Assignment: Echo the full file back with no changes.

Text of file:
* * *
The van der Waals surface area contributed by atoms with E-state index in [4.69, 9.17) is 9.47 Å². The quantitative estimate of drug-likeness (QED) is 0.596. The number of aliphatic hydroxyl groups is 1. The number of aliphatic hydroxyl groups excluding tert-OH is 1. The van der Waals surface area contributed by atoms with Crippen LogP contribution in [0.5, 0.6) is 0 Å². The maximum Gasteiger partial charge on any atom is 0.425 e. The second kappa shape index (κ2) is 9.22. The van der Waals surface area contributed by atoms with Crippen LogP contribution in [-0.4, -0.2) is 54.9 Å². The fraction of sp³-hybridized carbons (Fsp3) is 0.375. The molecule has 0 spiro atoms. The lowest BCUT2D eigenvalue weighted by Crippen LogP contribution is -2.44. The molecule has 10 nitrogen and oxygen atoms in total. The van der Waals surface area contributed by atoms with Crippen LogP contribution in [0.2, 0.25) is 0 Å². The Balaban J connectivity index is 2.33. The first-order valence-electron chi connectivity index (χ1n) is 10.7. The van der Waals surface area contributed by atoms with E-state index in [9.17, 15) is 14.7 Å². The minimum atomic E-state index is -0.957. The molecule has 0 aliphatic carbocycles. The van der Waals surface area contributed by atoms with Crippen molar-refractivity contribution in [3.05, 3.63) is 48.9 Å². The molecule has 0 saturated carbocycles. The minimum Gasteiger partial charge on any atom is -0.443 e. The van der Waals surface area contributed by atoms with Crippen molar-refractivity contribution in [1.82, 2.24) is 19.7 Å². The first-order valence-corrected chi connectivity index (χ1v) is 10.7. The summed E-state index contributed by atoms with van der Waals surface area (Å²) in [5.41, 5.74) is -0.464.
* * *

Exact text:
The van der Waals surface area contributed by atoms with E-state index in [4.69, 9.17) is 9.47 Å². The quantitative estimate of drug-likeness (QED) is 0.596. The number of aliphatic hydroxyl groups is 1. The number of aliphatic hydroxyl groups excluding tert-OH is 1. The van der Waals surface area contributed by atoms with Crippen LogP contribution in [0.5, 0.6) is 0 Å². The maximum Gasteiger partial charge on any atom is 0.425 e. The second kappa shape index (κ2) is 9.22. The van der Waals surface area contributed by atoms with Crippen LogP contribution in [-0.4, -0.2) is 54.9 Å². The fraction of sp³-hybridized carbons (Fsp3) is 0.375. The molecule has 0 spiro atoms. The lowest BCUT2D eigenvalue weighted by Crippen LogP contribution is -2.44. The molecule has 10 nitrogen and oxygen atoms in total. The van der Waals surface area contributed by atoms with Crippen LogP contribution in [0.2, 0.25) is 0 Å². The Balaban J connectivity index is 2.33. The first-order valence-electron chi connectivity index (χ1n) is 10.7. The van der Waals surface area contributed by atoms with E-state index in [9.17, 15) is 14.7 Å². The minimum atomic E-state index is -0.957. The molecule has 0 aliphatic carbocycles. The van der Waals surface area contributed by atoms with Crippen molar-refractivity contribution in [3.05, 3.63) is 48.9 Å². The molecule has 0 saturated carbocycles. The minimum Gasteiger partial charge on any atom is -0.443 e. The van der Waals surface area contributed by atoms with Crippen molar-refractivity contribution in [1.82, 2.24) is 19.7 Å². The first-order valence-corrected chi connectivity index (χ1v) is 10.7. The summed E-state index contributed by atoms with van der Waals surface area (Å²) in [5.41, 5.74) is -0.464.